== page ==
Consequences of the Bailout Bust

Stocks are so cheap it's 'frightening,' strategist says.


Here's a take on the market from Tom Sowanick, chief investment strategist of Clearbrook Financial in Princeton, N.J. Excerpts:

What do you see as the consequences of the rejected bailout?

The consequences are exactly as they were described in advance. We're having a financial panic, and just had the worst day of equity performance since 1987. I don't think it can last very long, in part because the devastation that will occur to financial assets will force some sort of a different type of intervention—I'm not even sure what that would be. It could be the Federal Reserve buying stocks outright or lending outright to industrial companies, not just financial companies—opening the discount window to all companies if there's no resolution soon. How will that shake out for stocks?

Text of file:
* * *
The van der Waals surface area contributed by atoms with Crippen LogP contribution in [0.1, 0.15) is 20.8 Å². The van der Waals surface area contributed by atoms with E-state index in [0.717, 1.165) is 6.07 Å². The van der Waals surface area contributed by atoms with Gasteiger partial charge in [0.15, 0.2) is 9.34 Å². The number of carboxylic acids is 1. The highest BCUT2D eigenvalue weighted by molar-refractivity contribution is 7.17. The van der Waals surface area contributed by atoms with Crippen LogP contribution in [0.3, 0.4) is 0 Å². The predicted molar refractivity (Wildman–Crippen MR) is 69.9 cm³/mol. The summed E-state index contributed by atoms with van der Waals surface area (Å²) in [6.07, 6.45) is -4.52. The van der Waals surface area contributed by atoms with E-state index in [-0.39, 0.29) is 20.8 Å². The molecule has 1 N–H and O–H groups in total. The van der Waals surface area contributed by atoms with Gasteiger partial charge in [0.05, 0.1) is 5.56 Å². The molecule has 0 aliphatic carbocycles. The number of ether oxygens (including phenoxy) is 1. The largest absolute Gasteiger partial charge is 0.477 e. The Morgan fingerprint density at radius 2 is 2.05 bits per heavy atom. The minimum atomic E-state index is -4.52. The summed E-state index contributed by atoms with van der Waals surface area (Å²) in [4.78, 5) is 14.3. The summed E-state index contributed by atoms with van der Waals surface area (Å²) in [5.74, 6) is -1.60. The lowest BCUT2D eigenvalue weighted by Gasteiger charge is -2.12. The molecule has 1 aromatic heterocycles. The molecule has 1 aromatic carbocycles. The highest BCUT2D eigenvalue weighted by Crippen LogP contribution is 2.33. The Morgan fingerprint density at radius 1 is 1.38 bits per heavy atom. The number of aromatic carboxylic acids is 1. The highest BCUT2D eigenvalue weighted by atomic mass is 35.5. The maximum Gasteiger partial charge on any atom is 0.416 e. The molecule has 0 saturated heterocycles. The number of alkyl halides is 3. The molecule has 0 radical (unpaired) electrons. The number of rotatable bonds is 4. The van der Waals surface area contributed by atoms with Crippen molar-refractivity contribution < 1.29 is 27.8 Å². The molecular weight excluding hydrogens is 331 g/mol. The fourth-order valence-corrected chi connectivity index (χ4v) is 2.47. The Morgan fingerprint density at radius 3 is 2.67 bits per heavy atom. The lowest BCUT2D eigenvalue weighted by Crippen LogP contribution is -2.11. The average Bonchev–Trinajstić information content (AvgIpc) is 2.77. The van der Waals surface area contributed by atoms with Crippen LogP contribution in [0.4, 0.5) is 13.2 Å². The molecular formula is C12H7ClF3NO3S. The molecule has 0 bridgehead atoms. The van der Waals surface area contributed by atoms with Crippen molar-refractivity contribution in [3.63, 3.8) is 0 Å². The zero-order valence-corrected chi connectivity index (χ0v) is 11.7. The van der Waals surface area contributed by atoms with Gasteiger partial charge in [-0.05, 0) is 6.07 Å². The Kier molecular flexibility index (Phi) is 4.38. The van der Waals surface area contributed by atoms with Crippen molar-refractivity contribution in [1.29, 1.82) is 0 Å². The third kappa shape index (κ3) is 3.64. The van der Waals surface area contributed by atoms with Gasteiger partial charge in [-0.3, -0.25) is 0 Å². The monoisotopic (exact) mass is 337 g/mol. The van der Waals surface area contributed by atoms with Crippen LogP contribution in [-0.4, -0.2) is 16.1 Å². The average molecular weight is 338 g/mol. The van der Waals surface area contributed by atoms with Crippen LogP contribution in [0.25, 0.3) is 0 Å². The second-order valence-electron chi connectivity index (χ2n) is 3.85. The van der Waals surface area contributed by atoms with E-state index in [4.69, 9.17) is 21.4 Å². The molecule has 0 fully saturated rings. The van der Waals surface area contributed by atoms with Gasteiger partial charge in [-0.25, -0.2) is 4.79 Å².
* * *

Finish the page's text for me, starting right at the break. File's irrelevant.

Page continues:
Stocks are getting to the point where value isn't important. We've taken some of these companies down to levels that are so inexpensive, they're actually frightening. That's when people start to panic. Nobody cares about value in this marketplace, just about safety. Right now, owning a T-bill and earning 0.29 percent sounds pretty good. What advice do you have for investors?

Do some serious homework on where you're doing your banking, where you're doing your brokering. If you're an investor, you have to take a long-term view. Oftentimes, you're much better served to enter the markets when they're as chaotic as they are now and start to establish positions.